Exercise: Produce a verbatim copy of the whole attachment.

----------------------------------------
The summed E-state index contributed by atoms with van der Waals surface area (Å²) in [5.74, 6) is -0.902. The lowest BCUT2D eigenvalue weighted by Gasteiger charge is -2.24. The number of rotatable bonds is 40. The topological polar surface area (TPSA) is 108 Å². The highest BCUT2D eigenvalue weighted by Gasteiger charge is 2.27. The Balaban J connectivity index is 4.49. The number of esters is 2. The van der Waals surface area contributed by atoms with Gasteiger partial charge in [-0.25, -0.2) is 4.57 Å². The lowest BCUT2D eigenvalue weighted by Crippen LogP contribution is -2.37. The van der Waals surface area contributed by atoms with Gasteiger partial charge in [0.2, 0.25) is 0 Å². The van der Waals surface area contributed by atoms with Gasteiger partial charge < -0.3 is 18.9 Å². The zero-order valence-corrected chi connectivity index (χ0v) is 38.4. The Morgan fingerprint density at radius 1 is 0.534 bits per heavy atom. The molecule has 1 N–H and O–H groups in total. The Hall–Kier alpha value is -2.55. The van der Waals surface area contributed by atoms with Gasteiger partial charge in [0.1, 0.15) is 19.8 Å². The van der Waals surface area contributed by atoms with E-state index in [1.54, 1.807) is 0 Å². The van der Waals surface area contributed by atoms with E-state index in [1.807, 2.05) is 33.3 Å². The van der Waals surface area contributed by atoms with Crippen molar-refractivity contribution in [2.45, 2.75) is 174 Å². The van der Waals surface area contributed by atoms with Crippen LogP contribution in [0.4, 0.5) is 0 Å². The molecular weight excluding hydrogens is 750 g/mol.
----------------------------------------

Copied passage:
The summed E-state index contributed by atoms with van der Waals surface area (Å²) in [5.74, 6) is -0.902. The lowest BCUT2D eigenvalue weighted by Gasteiger charge is -2.24. The number of rotatable bonds is 40. The topological polar surface area (TPSA) is 108 Å². The highest BCUT2D eigenvalue weighted by Gasteiger charge is 2.27. The Balaban J connectivity index is 4.49. The number of esters is 2. The van der Waals surface area contributed by atoms with Gasteiger partial charge in [-0.25, -0.2) is 4.57 Å². The lowest BCUT2D eigenvalue weighted by Crippen LogP contribution is -2.37. The van der Waals surface area contributed by atoms with Gasteiger partial charge in [0.2, 0.25) is 0 Å². The van der Waals surface area contributed by atoms with Gasteiger partial charge < -0.3 is 18.9 Å². The zero-order valence-corrected chi connectivity index (χ0v) is 38.4. The Morgan fingerprint density at radius 1 is 0.534 bits per heavy atom. The molecule has 1 N–H and O–H groups in total. The Hall–Kier alpha value is -2.55. The van der Waals surface area contributed by atoms with Gasteiger partial charge in [0.1, 0.15) is 19.8 Å². The van der Waals surface area contributed by atoms with E-state index in [1.54, 1.807) is 0 Å². The van der Waals surface area contributed by atoms with E-state index in [1.807, 2.05) is 33.3 Å². The van der Waals surface area contributed by atoms with Crippen molar-refractivity contribution in [2.45, 2.75) is 174 Å². The van der Waals surface area contributed by atoms with Crippen LogP contribution in [0.4, 0.5) is 0 Å². The molecular weight excluding hydrogens is 750 g/mol.